Continuing my recent blog posts on short-ish dayhikes around the North Bay, I had a chance to hit a couple more interesting spots in recent days. You too? Uh, why not?
Healdsburg Ridge – I went here soon after it first became more publicly accessible a few years ago, and that was on a fairly hot spring day but right after a rainfall so I do remember the extreme muddy conditions. That wasn’t the case at all on a recent visit to the 161-acre space of parkland. The hiking took about three miles worth of some short loops, and maybe not even that much. The highlight is clearly the chance to overlook a particularly scenic stretch of the Russian River, to the northeast of Healdsburg. Also, the views of the Mayacamas and Fitch Mountain are up-close and impressive. It’s a ridge worthy of picnicking or just sitting for a while. Expect to not be alone as it’s a very family-friendly preserve of oaks, grasslands and chaparrals. A reminder on hiking at Healdsburg Ridge – you’re parking in a residential neighborhood (there are no dedicated restrooms or parking spots) and hiking adjacent to one. That shouldn’t prove too much of an impediment for courteous hikers but it’s something to keep in mind.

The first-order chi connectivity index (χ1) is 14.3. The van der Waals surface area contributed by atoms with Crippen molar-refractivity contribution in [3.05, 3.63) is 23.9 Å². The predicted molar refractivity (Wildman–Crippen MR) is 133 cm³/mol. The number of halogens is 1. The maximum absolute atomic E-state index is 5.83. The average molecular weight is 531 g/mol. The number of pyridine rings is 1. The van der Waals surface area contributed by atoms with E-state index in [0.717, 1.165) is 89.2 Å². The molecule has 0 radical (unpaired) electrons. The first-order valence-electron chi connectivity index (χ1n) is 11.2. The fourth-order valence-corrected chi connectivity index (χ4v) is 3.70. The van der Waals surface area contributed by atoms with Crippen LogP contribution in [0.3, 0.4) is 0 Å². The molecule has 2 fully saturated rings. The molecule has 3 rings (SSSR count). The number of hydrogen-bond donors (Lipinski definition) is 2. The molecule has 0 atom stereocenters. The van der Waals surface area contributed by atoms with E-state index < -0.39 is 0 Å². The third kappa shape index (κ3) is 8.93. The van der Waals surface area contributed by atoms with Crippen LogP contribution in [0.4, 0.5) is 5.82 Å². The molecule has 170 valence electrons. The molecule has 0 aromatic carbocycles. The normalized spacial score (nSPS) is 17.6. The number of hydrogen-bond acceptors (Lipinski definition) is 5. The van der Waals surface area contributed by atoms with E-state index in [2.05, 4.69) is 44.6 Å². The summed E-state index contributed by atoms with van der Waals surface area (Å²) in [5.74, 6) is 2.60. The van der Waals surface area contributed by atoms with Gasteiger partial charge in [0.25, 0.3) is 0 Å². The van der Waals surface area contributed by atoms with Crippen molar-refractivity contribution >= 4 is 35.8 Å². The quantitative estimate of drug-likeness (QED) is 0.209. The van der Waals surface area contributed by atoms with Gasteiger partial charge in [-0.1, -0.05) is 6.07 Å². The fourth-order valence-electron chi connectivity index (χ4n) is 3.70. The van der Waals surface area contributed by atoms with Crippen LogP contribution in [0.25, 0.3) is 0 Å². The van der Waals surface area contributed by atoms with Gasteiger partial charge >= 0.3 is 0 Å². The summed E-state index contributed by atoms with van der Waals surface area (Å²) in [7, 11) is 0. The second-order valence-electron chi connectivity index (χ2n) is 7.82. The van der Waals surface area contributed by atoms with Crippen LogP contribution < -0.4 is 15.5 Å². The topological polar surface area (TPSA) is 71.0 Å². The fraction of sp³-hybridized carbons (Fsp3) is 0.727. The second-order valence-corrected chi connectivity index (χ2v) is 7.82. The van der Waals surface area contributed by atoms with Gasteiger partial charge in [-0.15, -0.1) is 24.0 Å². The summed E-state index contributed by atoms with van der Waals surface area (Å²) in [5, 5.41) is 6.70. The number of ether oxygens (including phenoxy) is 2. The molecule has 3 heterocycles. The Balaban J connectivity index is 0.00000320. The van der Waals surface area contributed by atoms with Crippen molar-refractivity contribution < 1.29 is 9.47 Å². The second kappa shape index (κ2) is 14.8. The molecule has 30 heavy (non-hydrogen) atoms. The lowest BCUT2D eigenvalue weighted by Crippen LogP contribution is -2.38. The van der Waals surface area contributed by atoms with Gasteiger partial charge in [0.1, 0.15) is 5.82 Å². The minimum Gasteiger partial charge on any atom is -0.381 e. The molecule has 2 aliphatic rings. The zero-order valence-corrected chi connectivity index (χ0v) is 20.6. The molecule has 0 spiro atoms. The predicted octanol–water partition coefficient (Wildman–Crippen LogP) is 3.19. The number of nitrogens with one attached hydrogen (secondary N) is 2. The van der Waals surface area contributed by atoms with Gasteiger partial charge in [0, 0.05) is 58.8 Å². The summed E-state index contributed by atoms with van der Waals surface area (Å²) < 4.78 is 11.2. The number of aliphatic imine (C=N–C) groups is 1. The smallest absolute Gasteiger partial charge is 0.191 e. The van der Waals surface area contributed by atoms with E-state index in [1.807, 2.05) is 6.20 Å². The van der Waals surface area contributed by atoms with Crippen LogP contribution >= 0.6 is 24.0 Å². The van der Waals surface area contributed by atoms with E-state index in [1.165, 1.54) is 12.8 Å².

Skyline Wilderness Park – One of the most underrated parks in the Bay Area and probably not on your radar. It’s a park worthy of solid day hikes, ranging from short walks with the kids to long, 10-mile-plus hilly explorations. Where is it? It’s just southeast of downtown Napa. Why haven’t you heard of it? For one, it’s not a public park but one run by a private organization.The 850 acres are adjacent to state hospital land (the park comes from surplus state property) so there are some interesting signs on the property as you head up into the 20-plus miles of trails. Once ascending, hikers can do a small segment of the greater Bay Area Ridge Trail, or head to the two larger ridge paths, the Skyline or the Manzanita. Both feature rugged climbs (1100 feet up or so) but breathtaking views of the Napa Valley in all directions. An easier hike is the straight route to Lake Marie, the scenic heart of the park and a good place for a picnic. To their credit, they’ve kept it accessible, reasonably priced ($5 fee for day access per car) and open to all sorts of uses, from archers to mountain bikers to equestrians to hikers to campers to disc golfers.